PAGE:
Tumor dormancy and cell signaling. V. Regrowth of the BCL1 tumor after dormancy is established

Ellen S. Vitetta, Thomas F. Tucker, Emilian Racila, Yi Wu Huang, Radu Marches, Nancy Lane, Richard H. Scheuermann, Nancy E. Street, Takeshi Watanabe, Jonathan W. Uhr

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Abstract

The majority of BALB/c mice immunized with the BCL1 lymphoma-derived idiotype (Id+) IgM and subsequently challenged with BCL1 tumor calls develop a state of tumor dormancy. The vest majority of dormant lymphoma cells are in cell cycle arrest, but there are also residual replicating cells. In the present studies, we attempted to define features of both the dormant lymphoma cells and the host that lead to escape from dormancy. Escape from dormancy occurs at a steady rate over a 2-year period, suggesting that it is s stochastic process. We found that, in the majority of mice, escape was due to the emergence of genetic variants that were no longer susceptible to the anti-Id-mediated induction of dormancy. Ten percent of these variants were Id-; the remainder were Id+ but could grow in the presence of anti-Id antibodies, suggesting that there were mutations in molecules involved in one or more mIg-mediated negative, signaling pathways. In two of five such escapees, alterations in either Syk, HS1, and/or Lyn were observed. In a small percentage of mice, a low titer of circulating anti-Id antibody before tumor challenge correlated with a subsequent, mere rapid loss of dormancy.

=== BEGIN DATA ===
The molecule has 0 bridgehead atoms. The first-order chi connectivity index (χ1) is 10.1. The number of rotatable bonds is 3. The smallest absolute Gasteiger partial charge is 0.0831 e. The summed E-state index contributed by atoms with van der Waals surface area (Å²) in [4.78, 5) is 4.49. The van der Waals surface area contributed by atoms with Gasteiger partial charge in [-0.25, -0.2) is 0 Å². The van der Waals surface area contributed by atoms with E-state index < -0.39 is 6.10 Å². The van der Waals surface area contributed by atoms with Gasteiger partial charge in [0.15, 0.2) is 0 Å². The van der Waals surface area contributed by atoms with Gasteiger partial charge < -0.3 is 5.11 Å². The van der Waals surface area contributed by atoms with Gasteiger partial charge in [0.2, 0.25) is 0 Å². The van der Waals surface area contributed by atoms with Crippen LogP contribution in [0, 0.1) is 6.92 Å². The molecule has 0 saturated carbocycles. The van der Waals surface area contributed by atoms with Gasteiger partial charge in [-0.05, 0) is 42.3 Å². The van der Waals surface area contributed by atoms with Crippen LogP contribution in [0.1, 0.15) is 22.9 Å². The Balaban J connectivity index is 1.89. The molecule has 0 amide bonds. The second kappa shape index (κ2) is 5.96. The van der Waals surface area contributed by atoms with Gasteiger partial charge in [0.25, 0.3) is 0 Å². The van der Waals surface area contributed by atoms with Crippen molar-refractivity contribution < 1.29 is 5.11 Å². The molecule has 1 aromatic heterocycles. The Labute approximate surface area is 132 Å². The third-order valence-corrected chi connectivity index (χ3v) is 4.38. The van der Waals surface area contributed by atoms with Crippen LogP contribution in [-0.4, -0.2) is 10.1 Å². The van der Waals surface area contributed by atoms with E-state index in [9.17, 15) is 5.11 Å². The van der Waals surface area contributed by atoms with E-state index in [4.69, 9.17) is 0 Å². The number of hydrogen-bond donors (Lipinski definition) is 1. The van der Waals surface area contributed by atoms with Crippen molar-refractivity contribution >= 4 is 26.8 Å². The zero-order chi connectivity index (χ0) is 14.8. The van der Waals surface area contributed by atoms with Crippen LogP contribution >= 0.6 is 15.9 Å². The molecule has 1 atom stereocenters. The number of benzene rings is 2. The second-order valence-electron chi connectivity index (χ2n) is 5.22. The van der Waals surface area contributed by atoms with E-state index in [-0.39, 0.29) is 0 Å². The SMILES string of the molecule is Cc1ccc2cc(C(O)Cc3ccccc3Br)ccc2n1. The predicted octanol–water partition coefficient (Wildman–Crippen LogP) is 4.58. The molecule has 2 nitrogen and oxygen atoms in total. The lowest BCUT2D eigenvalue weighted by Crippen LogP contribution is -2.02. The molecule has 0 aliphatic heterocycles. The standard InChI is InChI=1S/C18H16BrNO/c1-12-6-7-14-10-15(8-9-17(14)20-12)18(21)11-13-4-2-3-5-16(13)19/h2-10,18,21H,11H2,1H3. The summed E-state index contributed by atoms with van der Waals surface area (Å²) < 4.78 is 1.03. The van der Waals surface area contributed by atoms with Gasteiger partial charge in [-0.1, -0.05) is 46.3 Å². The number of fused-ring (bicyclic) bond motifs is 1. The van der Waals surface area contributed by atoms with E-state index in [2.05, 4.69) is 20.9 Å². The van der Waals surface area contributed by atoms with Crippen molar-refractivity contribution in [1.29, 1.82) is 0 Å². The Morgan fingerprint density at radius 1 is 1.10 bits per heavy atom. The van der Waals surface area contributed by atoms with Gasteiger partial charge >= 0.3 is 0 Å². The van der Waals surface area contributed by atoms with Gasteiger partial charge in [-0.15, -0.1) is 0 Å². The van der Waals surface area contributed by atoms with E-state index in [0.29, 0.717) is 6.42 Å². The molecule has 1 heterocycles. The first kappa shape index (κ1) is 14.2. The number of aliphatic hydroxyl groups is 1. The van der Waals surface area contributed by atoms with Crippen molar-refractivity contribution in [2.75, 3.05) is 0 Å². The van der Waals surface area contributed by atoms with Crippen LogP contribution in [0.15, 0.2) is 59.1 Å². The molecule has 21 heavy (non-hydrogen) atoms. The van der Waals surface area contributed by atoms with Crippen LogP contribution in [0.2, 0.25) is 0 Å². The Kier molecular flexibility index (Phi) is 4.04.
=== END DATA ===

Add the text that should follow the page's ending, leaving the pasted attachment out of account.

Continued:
Original languageEnglish (US)
Pages (from-to)4425-4436
Number of pages12
JournalBlood
Volume89
Issue number12
StatePublished - Jun 15 1997

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ASJC Scopus subject areas

  • Hematology

Cite this

Vitetta, E. S., Tucker, T. F., Racila, E., Huang, Y. W., Marches, R., Lane, N., Scheuermann, R. H., Street, N. E., Watanabe, T., & Uhr, J. W. (1997). Tumor dormancy and cell signaling. V. Regrowth of the BCL1 tumor after dormancy is established. Blood, 89(12), 4425-4436.